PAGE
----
This is part two of a two part piece. To read part one, follow this link: http://peterhuston.blogspot.com/2016/12/controversy-and-censorship-meet.html
As detailed last week on this blog , a hip hop rap called "Meet the Flockers" was released in March of 2014 as part of an album called "My Crazy Life." The song detailed how to rob a home and specifically advised people to target homes in Chinese neighborhoods as Chinese have traditionally kept larger amounts of cash and valuables around the home than many ethnic groups.
Not surprisingly the song offended many Chinese Americans. This controversy grew after, as detailed on last week's blog post, a Chinese woman in Georgia shot some African Americans who were attempting to rob her house.
In this blog, I will discuss the politics of the song, the response from the Chinese community in the USA, and the the response to the response. Then I will discuss the legalities and free speech issues surrounding the song.
Responses to the song included protests outside of YG's shows as well as a petition to the White House asking that the song be banned.
"The song "Meet the Flockers" by YG encourages violence and crimes to a specific ethnic group. As one of this group in North America, I feel seriously offended and threatened. Please ban the song from public media and investigate legal responsibilities of the writer."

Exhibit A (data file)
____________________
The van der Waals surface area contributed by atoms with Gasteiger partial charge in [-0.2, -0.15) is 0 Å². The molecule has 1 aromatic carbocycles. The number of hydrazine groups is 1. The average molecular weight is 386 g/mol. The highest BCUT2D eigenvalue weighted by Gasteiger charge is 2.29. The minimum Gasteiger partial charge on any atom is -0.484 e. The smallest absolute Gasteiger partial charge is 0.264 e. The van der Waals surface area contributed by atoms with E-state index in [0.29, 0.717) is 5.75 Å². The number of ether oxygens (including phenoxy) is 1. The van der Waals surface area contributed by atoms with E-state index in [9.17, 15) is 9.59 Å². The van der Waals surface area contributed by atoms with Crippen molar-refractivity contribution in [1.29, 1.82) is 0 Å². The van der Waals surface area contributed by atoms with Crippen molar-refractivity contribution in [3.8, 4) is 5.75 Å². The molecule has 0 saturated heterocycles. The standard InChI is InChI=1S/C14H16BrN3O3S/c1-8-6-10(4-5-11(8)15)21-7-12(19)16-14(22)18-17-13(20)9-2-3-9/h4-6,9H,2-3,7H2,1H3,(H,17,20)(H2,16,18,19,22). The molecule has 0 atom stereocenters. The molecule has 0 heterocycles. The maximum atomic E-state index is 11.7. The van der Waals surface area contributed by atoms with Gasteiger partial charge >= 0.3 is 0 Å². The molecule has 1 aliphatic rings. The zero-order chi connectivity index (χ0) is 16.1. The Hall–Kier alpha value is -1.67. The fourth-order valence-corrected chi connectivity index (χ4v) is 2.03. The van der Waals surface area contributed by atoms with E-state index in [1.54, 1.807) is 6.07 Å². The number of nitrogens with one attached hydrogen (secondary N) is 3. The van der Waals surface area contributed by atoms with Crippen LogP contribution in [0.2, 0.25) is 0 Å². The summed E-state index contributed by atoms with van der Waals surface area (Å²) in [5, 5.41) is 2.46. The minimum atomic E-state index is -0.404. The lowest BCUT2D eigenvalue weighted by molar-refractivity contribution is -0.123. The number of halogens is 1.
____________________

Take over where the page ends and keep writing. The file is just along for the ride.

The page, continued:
The petition was signed by over 100,000 people, and therefore under the rules of the "We the people" forum the White House was required to give a response.
The response was as follows:
"Thanks for taking the time to sign this petition on the We the People platform.
In other words, a form response, citing first amendment and freedom of speech concerns and a lack of authority by the White House to ban such a song.
At what point does a song, film, book, or other piece of media that discusses methods of committing crimes cross the line and lose its first amendment protection? This is an issue I've discussed before when I wrote about the Paladin Press "Hitman" book and its lawsuit for "Gauntlet" magazine's 13th issue.
[NOTE: I am not a lawyer., I am a freelance journalist. Please do not take the following as legal advice.]
In fact, this has been done. (The song even references the shooting in Atlanta, among other things.)
Then again, some would say it's best to argue these things. It's tought to day. Freedom of speech is not always pretty or safe but it's an important part of the American system. And, yes, I did look up the song and it is offensive to Chinese people.